'Beauty's' Beast earns every boo at curtain call

For the News-DemocratOctober 31, 2013 

Nineteen years after its Broadway opening, Disney's enchanting musical "Beauty and the Beast" continues to draw enthusiastic audiences on the road. The fifth national tour will perform five shows this weekend at the Fox Theatre.

The fondness fans have for the material is what propels the cast to give their all, says Tim Rogan, who plays the vain hunter Gaston.

"We have someone in the orchestra who just played his one-thousandth show, and he says there is something special about this show, that it's magical. It's just a great group of people -- singers, dancers, musicians -- who are invested in it, who bring it every night, who pour their heart and soul into it," he said.

"If there is one person in the audience who hasn't seen it, this is their first impression, so we need to make it a good one, make it a good memory. And if they've already seen it, then we need to make it a better memory. For some people, it's like revisiting an old friend," he said. "That's a huge motivator to go out on stage every night. You want to do it right."

The romantic fantasy, adapted from the 18th century French fairy tale, features fascinating characters and has been transformed into a dazzling spectacle, with elaborate sets and costumes.

As for playing such an egotistical narcissistic villain, Rogan said he enjoys the role for a number of reasons, and one is that Gaston is unapologetic about his behavior.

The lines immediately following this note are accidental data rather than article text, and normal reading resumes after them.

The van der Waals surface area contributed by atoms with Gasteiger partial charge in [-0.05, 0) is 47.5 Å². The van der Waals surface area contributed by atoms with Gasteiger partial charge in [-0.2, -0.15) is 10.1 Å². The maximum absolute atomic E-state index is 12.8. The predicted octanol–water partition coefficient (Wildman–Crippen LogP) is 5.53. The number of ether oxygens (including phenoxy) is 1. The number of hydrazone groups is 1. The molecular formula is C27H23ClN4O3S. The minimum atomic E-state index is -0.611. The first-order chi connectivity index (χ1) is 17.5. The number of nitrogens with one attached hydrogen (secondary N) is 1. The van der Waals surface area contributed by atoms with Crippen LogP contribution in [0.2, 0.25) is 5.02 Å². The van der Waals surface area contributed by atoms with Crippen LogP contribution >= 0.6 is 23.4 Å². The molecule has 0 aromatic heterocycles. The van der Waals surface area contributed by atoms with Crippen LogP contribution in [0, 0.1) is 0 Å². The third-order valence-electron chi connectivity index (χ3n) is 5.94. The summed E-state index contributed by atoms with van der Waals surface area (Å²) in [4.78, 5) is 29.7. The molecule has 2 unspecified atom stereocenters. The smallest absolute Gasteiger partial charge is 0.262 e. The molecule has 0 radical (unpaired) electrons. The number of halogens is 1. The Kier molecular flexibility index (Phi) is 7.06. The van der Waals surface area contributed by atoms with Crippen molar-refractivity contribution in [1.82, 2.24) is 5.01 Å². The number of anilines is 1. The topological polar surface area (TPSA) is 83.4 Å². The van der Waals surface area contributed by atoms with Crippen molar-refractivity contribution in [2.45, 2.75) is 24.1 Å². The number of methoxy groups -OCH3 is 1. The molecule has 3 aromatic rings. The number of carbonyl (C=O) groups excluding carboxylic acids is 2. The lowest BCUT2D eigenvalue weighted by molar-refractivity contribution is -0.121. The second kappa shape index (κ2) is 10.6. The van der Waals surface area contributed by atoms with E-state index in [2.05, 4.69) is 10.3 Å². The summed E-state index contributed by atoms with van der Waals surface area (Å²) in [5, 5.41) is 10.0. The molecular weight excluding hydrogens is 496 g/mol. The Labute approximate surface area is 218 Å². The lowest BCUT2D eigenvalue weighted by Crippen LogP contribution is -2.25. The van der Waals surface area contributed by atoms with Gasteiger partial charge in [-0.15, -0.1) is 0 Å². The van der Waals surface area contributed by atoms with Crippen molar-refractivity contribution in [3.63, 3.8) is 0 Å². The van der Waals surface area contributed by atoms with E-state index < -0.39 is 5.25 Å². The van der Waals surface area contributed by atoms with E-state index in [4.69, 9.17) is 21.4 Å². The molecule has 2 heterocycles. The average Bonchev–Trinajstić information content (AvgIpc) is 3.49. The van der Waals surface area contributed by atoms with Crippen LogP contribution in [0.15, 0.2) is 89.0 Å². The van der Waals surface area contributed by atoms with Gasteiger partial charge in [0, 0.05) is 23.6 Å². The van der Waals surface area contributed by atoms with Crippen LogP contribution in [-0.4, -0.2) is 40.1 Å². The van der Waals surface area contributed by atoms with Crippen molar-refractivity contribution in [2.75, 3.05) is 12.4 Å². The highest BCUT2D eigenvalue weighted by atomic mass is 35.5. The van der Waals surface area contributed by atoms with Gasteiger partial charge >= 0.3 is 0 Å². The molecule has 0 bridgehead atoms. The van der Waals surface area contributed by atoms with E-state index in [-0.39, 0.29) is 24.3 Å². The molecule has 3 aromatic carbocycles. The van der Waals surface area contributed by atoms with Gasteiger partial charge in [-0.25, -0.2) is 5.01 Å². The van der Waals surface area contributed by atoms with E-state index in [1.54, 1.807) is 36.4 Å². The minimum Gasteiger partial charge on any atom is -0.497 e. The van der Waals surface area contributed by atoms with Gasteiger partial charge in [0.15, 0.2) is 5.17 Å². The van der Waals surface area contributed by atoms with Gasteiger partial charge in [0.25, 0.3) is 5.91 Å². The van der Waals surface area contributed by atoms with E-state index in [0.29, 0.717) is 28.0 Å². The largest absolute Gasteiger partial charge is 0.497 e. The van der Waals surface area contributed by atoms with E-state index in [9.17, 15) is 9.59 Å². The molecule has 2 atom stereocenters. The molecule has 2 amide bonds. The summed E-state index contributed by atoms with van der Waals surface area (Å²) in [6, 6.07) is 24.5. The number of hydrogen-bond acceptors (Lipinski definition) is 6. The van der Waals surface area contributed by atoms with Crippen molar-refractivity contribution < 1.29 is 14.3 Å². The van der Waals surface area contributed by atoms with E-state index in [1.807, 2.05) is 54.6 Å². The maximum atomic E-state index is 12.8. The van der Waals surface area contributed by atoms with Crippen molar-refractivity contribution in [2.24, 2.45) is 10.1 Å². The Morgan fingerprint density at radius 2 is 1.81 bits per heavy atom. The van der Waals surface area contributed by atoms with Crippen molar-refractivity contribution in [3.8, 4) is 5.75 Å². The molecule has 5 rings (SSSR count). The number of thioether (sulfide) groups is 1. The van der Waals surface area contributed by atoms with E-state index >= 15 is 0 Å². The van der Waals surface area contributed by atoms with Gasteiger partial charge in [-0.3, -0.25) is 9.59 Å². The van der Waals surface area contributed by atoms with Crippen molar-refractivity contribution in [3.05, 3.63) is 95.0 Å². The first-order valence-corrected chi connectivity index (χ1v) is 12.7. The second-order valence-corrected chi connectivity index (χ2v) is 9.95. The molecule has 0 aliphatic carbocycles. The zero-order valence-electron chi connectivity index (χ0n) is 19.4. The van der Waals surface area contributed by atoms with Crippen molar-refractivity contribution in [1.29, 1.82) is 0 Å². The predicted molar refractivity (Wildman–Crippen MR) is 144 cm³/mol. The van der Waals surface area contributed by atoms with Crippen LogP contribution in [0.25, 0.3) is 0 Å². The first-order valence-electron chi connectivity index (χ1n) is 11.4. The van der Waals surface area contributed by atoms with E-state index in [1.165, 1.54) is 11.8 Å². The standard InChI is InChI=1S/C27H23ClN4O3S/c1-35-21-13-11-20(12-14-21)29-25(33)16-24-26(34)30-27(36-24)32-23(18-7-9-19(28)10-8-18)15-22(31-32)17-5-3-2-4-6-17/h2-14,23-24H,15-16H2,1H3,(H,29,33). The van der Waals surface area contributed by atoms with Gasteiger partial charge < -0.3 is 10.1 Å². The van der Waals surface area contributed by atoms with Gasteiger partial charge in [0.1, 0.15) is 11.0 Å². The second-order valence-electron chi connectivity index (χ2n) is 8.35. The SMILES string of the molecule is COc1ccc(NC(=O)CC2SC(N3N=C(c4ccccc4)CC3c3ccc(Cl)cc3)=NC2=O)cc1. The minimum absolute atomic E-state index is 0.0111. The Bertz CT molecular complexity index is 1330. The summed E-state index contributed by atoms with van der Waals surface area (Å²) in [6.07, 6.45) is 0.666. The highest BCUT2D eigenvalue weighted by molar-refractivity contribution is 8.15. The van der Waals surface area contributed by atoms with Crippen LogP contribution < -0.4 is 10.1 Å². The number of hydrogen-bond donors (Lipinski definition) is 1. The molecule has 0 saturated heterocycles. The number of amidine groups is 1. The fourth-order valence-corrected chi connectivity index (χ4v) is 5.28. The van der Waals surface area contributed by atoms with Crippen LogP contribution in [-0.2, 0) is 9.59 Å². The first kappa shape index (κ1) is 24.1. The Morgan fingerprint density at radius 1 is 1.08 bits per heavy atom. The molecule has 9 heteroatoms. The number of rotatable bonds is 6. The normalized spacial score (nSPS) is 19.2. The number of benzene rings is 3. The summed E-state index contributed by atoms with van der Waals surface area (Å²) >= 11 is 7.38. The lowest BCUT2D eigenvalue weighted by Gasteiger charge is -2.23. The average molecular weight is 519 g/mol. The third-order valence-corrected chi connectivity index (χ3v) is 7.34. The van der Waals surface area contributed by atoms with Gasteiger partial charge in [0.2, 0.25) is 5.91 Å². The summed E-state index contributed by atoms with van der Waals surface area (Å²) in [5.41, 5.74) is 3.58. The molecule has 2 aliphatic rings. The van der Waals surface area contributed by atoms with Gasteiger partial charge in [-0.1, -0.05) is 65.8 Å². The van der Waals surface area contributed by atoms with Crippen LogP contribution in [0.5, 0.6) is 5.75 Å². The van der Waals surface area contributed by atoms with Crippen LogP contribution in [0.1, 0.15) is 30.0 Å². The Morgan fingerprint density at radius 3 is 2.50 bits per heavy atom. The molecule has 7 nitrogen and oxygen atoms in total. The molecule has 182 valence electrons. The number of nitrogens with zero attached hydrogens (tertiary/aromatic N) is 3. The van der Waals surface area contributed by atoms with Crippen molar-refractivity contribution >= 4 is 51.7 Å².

"He's a winner. He gets what he wants. He wants Belle because she's the best, the prettiest. It's not because he loves her, he doesn't care. That has nothing to do with it. He's bold and confident. It's a fun world to be in -- of course I can't relate (he laughed). At first the Beast is the monster but he becomes this charming, lovable guy, and Gaston becomes the monster."

He doesn't mind the boos, either, at curtain call. "My director said that boos are a good thing. It means the audience hated you, and you were good at being a bad guy," he said.

Rogan started singing in the church choir, where he grew up in Potomac, Md., which is near Washington, D.C., and then performed in school musicals, which led him to a bachelor's degree in music at Catholic University in 2011. While working in regional theater, he saw an open casting call notice in Playbill, and traveled to New York to audition for the "Beauty and the Beast" company.

"I'm very grateful. We had a lot of new people join the tour so they set up a traditional three-week rehearsal in New York to re-mount the show. A couple of the veterans, leads in the show, were very helpful, and instead of being intimidating, built a rapport with the actors.

"This was a luxury a lot of tours don't have," Rogan said. "Sometimes you join a show already in progress and you have independent rehearsals."

For his first national tour, he is enjoying life on the road. "I took to it pretty fast. It's my first tour so it's exciting. The only thing is sometimes we don't know what time zone we're in -- we jump on a bus, go to a different city, and we'll have to ask."

He has quickly learned that taking care of yourself on the road is very important. "We have to stay healthy so we can perform at 100 percent."

As for the future, he hopes to become a hybrid, exploring opportunities in TV, film as well as stage. But for now, he will delight in talking to the youngsters who come to the shows in their princess outfits and the parents and grandparents who accompany them.

"Beauty and the Beast"

Where: Fox Theatre, 527 N. Grand Blvd., St. Louis

When: 7:30 p.m. today; 2 and 7:30 p.m. Saturday; and 1 and 6:30 p.m. Sunday

Tickets www.metrotix. or Fox Box Office

Information: www.fabulousfox.com

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